One thing that is interesting about the Vinaya rules—and by that I mean the original Vinaya, not the later texts under discussion here—is that they rather frequently impose weaker proscriptions on same-sex activity than on hetero sexuality.
The following examples are off the top of my head, so I may get some details wrong! May @brahmali correct me!)
For example, if a monk were to engage in sexually suggestive and lewd conversation with a woman, it is a serious offence of sanghadisesa, which imposes a suspension of privileges and a period of public penance. If he does so with a man, whether lay or another monk, it is only a minor offence of wrong-doing (dukkata), which is cleared with a simple confession.
Similarly, if a monk touches a woman with sexual intent—groping, kissing, etc.—then it is a sanghadisesa, but if it is another man, it is a dukkata.
When it comes to penetrative sexual intercourse, this is an even more serious offence—a parajika, entailing immediate and permanent expulsion from the Sangha. However, sexual penetration is defined in such a way that it must involve a penis, so same-sex activity among nuns can never incur such a penalty.
There are a number of similar examples, but none of the opposite sort. That is to say, there are no cases where same-sex activity is penalized to a greater degree than hetero activity.
So, this is the legal situation in Vinaya.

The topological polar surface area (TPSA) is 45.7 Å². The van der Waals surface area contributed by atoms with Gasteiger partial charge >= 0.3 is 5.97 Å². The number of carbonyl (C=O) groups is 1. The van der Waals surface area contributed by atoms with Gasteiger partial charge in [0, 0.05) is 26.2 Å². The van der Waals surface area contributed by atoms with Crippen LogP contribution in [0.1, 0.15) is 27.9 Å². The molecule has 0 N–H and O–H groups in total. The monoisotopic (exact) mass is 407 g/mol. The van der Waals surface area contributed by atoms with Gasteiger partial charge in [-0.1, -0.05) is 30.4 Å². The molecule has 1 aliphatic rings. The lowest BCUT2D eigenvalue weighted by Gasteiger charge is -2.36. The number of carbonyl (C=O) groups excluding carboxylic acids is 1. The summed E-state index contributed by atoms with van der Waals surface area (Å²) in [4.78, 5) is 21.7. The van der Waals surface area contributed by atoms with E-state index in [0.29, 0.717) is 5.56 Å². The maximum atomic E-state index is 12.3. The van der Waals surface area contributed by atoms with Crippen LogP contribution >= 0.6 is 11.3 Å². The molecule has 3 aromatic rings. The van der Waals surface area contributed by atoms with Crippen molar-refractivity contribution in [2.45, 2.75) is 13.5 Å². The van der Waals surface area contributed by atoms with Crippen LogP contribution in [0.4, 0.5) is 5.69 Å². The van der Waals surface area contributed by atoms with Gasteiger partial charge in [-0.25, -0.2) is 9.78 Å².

Now, when it comes to Vinaya, there is very loose relation between the legal penalty of something and its moral gravity. That is to say, we can’t argue that because something has a lesser Vinaya penalty that it is therefore less morally serious. Still, there is something noteworthy about this pattern of events which calls for an explanation. None is given in the texts themselves, so we are left to our own hypotheses.
It seems to me that there are two possible reasons for this situation.
One possibility is that these cases are basically meaningless, and they arose purely for formalistic and historical reasons. The rules are originally laid down in a case where hetero sexual activity is the issue. Later, additional cases were added, and the additional cases tend to be derived applications of the rule that incur a lesser penalty. Such situations, where the nature of the rules is determined by formalistic evolution, are extremely common in the Vinaya.
The second explanation assumes that the differences are intentional: the Vinaya deliberately reduces the penalty for same-sex activity in the Sangha. Why might it do that? I think is it is because it is so much harder to keep such rules strictly if they apply to your comrades and brothers, who you live with all the time. A carelessly crude joke here, or a stray touch there, and a monk could easily fall into doubt as to whether they are guilty of a serious offence.
I don’t think either of these are necessarily complete explanations. Still, taken together I think they may help understand why the situation is the way it is.
While the reasons for the situation are debatable, what is not up for debate is the rules themselves. And it seems that, so far as the Vinaya is concerned, not only is there no question that gay people can and should lead the holy life, there is no question as to their capacity to do so in a monastic community of their own gender.
Not only that, but the Vinaya actually relaxes several important rules, the effect of which is to let gay people get by in situations where they might otherwise struggle. Whether it was the original intent or not, the Vinaya assumes that a lighter set of rules is enough, and gay people can manage their sexuality responsibly.